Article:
Android N may be months away, but Google has already given us the first look at the developer preview for the next build of its mobile OS. More importantly, it comes just a few months after Android Marshmallow became available for release. So what new features has Google added to Android in this short period of time? Check out exciting new features Android N brings to your smartphone and tablet.
Android devices such as Samsung and LG have supported multiple apps on the same window for a long time, but Google is now finally making it a native feature for Android with the next build. Android N will allow users to open two apps in a split-screen mode on the Nexus devices as well as other smartphones and tablets as and when they get the OS update.
The OS will intuitively gauge and change the screen display of various apps, but a user can himself recreate it too with new dimensions. This means, for example, users can keep tweeting while watching a video on YouTube.
More Quick Setting Option
Android N brings with it more “Quick Settings” as you slide the notifications pane down. You can have up to nine toggles in a single “Quick Settings” screen, and access more toggles by swiping to the right.
Find your notifications a mess? Android N may help solve this, courtesy the new feature called ‘Bundled notifications’. With this feature, users can group together notifications from each app in the menu and one will just need to tap the bundle to read individual alerts.
‘Bundled notifications’ is similar to the ‘Notification Stacks’ feature in Android Wear devices.
Doze, a feature that was introduced with Android Marshmallow, gets a few improvements. With Android 7.0, Doze will work not only when your phone is not in use, but also when the screen is turned off. This is expected to improve the battery life of devices running on the latest version of Google’s mobile OS, but the company has not released any figures yet.
The Recent Apps button at the bottom of the screen has remained very one-dimensional so far in terms of function, but that will change with the debut of Android N. In the new build of Android, double-tapping the Recent Apps button from home screen will open the last-used app, while double-tapping the button when an app is already open will take you to the app you had open just before.
Pressing the Recent Apps menu will open the menu of all recently-used apps; you can sift through the apps by hitting the Recent Apps key successively. When you stop pressing the key, the app you have selected will open in full-screen.
Native File Manager
Android got a native file manager with the release of Marshmallow (even though file manager apps have been available on Google Play Store for long). However, this file manager is quite basic and does not let you do much. You can just explore folders and copy files.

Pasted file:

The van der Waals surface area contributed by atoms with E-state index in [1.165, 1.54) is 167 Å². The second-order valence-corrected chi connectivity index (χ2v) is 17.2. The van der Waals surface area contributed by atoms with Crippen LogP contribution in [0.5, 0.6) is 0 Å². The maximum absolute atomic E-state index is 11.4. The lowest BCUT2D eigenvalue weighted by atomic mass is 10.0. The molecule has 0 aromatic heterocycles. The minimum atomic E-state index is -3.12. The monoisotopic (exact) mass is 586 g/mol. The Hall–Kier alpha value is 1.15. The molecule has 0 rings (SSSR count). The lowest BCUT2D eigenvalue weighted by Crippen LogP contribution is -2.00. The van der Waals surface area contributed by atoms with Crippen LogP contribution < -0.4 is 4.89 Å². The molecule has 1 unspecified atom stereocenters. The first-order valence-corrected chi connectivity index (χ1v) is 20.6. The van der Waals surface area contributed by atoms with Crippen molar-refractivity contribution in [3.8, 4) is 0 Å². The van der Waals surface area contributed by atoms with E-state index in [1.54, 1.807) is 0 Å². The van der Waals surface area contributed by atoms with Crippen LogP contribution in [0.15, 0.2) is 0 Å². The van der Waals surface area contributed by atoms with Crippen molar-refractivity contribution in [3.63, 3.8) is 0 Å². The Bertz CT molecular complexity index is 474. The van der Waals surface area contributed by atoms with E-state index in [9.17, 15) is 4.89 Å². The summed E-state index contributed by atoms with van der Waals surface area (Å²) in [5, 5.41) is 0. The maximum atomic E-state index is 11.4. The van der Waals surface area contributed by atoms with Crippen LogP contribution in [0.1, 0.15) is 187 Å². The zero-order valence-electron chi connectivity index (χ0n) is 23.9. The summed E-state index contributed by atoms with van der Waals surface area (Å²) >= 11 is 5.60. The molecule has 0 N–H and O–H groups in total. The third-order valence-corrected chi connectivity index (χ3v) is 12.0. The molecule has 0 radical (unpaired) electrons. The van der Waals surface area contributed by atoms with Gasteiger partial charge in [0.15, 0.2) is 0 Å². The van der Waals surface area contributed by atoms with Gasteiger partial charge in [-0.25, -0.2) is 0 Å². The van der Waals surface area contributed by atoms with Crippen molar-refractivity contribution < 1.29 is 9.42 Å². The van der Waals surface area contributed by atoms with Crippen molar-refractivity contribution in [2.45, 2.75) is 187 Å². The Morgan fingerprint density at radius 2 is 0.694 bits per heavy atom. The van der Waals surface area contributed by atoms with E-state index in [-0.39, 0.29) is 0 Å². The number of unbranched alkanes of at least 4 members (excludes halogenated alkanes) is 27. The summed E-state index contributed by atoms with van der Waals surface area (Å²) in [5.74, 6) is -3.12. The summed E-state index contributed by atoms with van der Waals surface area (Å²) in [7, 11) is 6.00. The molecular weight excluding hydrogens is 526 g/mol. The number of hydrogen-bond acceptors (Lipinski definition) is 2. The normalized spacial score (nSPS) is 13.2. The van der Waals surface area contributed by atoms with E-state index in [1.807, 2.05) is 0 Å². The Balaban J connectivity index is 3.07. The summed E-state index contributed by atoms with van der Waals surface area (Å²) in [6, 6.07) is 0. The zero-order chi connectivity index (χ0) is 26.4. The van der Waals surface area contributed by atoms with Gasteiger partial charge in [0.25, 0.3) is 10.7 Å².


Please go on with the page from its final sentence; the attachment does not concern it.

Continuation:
Among the new features for Android N native file browser is: hamburger menus, search ability by file types and folders, the option to move and share files, and Google Drive integration. You can even have multiple instances of the file browser open at the same time.
Block Phone number at System Level
Android N allows users to block phone numbers at the system level, directly from apps like Dialer, Hangouts or Messenger. If a number has been blocked at system-level, other apps on the device will also block it automatically, without the need for action from the user’s side. Moreover, even third-party apps will block these numbers automatically.
Add emergency contact and medical info on lock screen
A potentially life-saving feature of Android N is the ability to add your medical information on the lock screen itself, in case of an emergency. You can go to Users in Settings and select the Emergency Information option; fill the details you want to reveal and add an emergency contact for good measure.
The medical information and emergency contact will be on the lock screen and will be available to others when they open the Emergency Dialer.
No more wait for ‘Optimizing Apps’
When an Android phone/tablet running KitKat, Lollipop and Marshmallow gets a software update, it takes quite a while to restart as the system is ‘optimizing apps’ as it says on the screen. This is because Google moved from Dalvik to ART runtime when it released Android KitKat. But this long drawn process of optimizing apps has been skipped in Android N, which means the device will restart faster and even apps in general will take lesser time to install.
Changes in Settings app
Apart from these, Android N brings a few changes that can be found in the Settings app under different menus. These include a new night theme, data saver that blocks background data consumption and provision for display calibration as well as screen zooming, among others.
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